[A]: Lorene Hochstetler, from Ohio, recommends keeping your current job while slowly making the transition into MLM. She’s been able to replace her full-time income but explains, “It didn’t happen overnight, and I still work every day. I am very disciplined with my business and wake up every day knowing what I have to do in order to succeed at this. You have to treat it like a business and be willing to follow advice from others who have made it.”
[B]: Tracy Willard of California began her MLM career out of necessity. “Prior to getting involved in my business, I told my friends to never let me join one of those things… but when our family was hit by the mortgage crisis I had to do something different.” She started her business with the intention some retirees may also find themselves. “I started with the idea that I just needed to make my month easier. My company helped me figure out what I needed to do in order to make an extra $500 per month.”
She reiterated a common theme I heard throughout the interviews. “If you treat it like a hobby it won’t pay you like a business.” She also acknowledged that, in spite of her success, she doesn’t sit around eating bonbons every day waiting for residual checks to hit the mailbox. “That’s a common misconception,” she said. “I work hard at my business every day, although it doesn’t always feel like work. Similar to other entrepreneurs who profit from their passion, she says “It’s rewarding because I found a product that has made in difference in how I look and feel… and I love selling it and helping other people start a business.”
[C]: Staci Cahill runs her MLM company in a way many people can appreciate. She keeps her personal life separate from her business life by avoiding home parties, offering instead workshops that educate prospects on the products she offers. “I didn’t want to be that person others hid from because they thought I was going to ask them to host a party. I like to keep my business life and personal life separate.”
When I asked her if she was successful at her craft, she pointed out an MLM approach different from what many might expect. “Yes, I am very successful given what I wanted to get out of it. I’m a single mother who used to work 50 hours per week outside the home. Now I’ve cut it to 20 hours, which is a major upgrade for me and my family.”
As a five-year veteran of MLM, she attributes her success to the fact that, “I switched companies a few years ago once I realized that pots and pans don’t change people lives. The products I now offer has changed my life and that of others… and I find a lot of value in waking up and going to bed knowing that.”
The interviews and psychological connections lead me to conclude that MLM and NM companies, along with other small businesses opportunities, are important considerations for anyone entering retirement.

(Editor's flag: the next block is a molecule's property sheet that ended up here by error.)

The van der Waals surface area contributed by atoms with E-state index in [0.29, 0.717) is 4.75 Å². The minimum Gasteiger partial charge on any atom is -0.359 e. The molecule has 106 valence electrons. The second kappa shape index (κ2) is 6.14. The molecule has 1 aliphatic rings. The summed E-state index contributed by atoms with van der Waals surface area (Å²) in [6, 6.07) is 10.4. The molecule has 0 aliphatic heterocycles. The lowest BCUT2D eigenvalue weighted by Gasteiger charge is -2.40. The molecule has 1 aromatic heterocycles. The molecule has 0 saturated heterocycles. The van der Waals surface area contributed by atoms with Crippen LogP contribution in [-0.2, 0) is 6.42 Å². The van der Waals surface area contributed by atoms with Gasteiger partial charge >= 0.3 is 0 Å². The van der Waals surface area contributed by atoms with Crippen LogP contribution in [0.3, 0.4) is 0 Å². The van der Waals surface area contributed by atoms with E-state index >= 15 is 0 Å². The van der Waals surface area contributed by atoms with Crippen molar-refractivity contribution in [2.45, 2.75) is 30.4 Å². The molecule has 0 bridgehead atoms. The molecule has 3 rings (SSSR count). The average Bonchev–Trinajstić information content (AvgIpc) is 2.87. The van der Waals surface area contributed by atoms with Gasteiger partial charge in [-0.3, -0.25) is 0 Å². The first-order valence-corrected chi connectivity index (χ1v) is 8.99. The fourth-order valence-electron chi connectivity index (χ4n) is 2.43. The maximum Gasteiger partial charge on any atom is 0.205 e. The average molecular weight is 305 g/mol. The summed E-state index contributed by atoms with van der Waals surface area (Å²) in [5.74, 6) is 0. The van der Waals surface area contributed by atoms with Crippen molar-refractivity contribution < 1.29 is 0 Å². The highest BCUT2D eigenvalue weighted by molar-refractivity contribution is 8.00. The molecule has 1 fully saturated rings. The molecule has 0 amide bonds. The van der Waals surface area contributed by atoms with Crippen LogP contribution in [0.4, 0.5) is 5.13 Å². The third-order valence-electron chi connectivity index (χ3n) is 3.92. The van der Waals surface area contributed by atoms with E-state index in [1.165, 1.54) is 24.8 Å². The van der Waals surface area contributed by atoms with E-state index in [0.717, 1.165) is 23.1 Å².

In fact, I believe the concept of starting a business for retirement income will become one of the most significant trends impacting retirement in the 21st century. But it has to start with redefining entrepreneurship and framing it into a retirement lifestyle. That means helping people find ways to turn a passion, hobby, or personal desire into extra money in their pocket… not to mention helping people see the importance of planning for the non-financial aspects of retirement such as replacing a work identity, staying relevant and connected, as well as keeping mentally and physically fit.
Something multi-level marketing as well as network marketing companies are poised to capitalize on. As a result, the industry could soon experience larger than life growth, spurred by baby boomers looking to adjust their retirement feelings and plans.
While the pitch varies from company to company, it basically promises a chance to ditch your 9-5 work schedule, be your own boss, and make lots of money while making new friends in the process.
While there are plenty of men who join MLMs, 75% of all participants are women. But that doesn’t mean that if you’re a dude you don’t need to understand exactly how MLMs work, as there’s a chance your wife will one day come to you with the idea of joining one.
If You Would Join A Multi-Level Marketing Company For Retirement Income contact us.
Michael Kissinger andSydney Reitenbach
Michael Kissinger has over 30 years of experience in business and management industry. He was the Business Development Director for Swords to Plowshares and Vitenan Veterans of California
He received his BA from the University of San Francisco. He was an adjunct professor at Golden Gate University and San Francisco State University. He was Honorably Discharged from the US Army as a member of the 10th Special Forces.